Driving a car is also a "life and death responsibility." So, is being a terrorist bomber. I don't know how you can suggest those are equal to "healers," who help patients with real medical problems.

At 6/25/2009 5:35 PM, Blogger Hot Sam said...

This comment has been removed by the author.

At 6/25/2009 8:55 PM, Anonymous Anonymous said...

Re the Belgian comments, good stuff. I'd be interested in learning more about this if you have anything that you can share or link to...

Don: Your father sounds like an incredible man. That said, he is still an incredible guy in an exclusive club with artificially high wages.

Our reverence for doctors in this country is so ingrained in our culture that we totally ignore or find reasons to justify that their market is rigged, and it is.

For the most part, these Healthcare issues are very easy to solve, but no one has the political cajones to make the real and necessary changes to really introduce free market principles and choice into the Healthcare system.

It is natural for us to make value judgments and try to justify the way that some of these systems have been arranged, but they restrict my freedom.

As a consumer in our Healthcare system my opinion is that: my quality of service is poor, I am not given enough information about costs, and when I am given the costs it is my opinion that they they are too high. But I cannot really exercise my power as a consumer, because my only real alternative is to not participate (be sick at best or die at worst).

The Healthcare system is an orgy of rent-seekers.

I would like to keep this thread open, because I can rail all day about this stuff.

Please prove me wrong and put me in my place, because I would like nothing more than to not be disgusted by how Healthcare works in the United States.

At 6/25/2009 9:58 PM, Anonymous Anonymous said...

Ignoring the obvious problem with examining this distribution by its average, even a simple back-of-the-envelope analysis would lead one to believe that doctors' salaries are not causing high health care costs.

If a doctor earns $200,000 per year and works 2,000 hours, then we are paying $100 per hour for their services. The average doctor in the U.S. sees 3 patients per hour, at a salary cost of $33 per visit using this estimate.

If you add up all of my doctor visits in my life and I pay $33 per event, I don't need health insurance. If doctors' salaries are only costing us a small fraction of the total -- probably less than 1% based on just this quick analysis -- why on earth are we even talking about it as a significant issue in the health care debate?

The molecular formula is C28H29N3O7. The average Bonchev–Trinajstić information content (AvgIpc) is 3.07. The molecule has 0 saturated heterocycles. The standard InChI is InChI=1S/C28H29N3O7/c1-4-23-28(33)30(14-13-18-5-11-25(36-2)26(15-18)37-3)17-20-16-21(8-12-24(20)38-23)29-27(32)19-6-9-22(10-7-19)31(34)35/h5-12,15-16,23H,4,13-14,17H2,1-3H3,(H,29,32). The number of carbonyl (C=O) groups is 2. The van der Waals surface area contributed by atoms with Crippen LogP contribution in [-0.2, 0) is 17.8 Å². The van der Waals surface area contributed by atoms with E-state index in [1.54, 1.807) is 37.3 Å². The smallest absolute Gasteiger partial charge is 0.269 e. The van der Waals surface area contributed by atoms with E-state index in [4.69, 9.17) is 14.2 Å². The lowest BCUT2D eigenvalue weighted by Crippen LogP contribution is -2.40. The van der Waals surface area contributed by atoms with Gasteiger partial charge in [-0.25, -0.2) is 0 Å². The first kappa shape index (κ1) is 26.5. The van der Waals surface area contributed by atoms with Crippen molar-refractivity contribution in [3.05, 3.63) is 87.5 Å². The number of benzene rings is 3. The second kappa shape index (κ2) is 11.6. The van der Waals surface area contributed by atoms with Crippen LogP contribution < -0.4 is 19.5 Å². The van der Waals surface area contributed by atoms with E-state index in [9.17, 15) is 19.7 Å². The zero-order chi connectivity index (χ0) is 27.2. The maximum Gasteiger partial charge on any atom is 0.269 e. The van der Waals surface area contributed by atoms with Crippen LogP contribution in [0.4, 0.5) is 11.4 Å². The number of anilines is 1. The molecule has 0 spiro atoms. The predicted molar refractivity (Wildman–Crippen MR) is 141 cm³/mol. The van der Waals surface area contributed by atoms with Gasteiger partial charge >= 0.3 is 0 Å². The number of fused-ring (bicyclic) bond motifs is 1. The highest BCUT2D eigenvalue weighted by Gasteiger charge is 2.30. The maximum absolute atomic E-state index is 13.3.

If you examine cost construction in medicine, you will find that driving the standard of care up is what is driving costs up. The standard of care is the expected set of procedures/tests/drugs/etc. for a given complaint. As technology improves, people (and their lawyers) expect doctors to flawlessly provide all of the technology to maintain their quality of life. This principle is ridiculous on its face and is the problem that our society needs to deal with when we construct a solution to our flawed healthcare system.

At 6/26/2009 6:28 AM, Anonymous Anonymous said...

I have no idea about where I could find statistics or evidence relating to the doctor market in Belgium.

What will definitely put many Americans off, is the fact that once upon a time Mrs Hillary C. visited us "to learn more about it". Don't know how later she used in her plan what she'd learned though. Guess nobody ever read it.

At 6/26/2009 7:55 PM, Anonymous Anonymous said...

Physician's salaries make up approximately 20% of national healthcare spending... So, it's a significant issue, but it's only one among several others, all of which fall on the shoulders of the AMA union and both the Federal and state governments.

Someone might remember this better than me, but there used to be a matrix that Milton Friedman did with four boxes...and the four boxes represented:
1. Someone spending his/her own money on him/herself.
2. Someone spending his/her money on someone else.
3. Someone spending someone else's money on him/herself.
4. Someone spending someone else's money on a third party.

Our Healthcare system stays in boxes three and four...the boxes with the most inefficiency and waste...

I'm still disgusted...

At 6/26/2009 11:29 PM, Anonymous Niam said...

Anyways, I like vadlo biology cartoons!

At 7/01/2009 2:55 AM, Anonymous Jordon Walker said...

This article is possibly one of the most idiotic attempts to identify the problems with the healthcare situation in our country.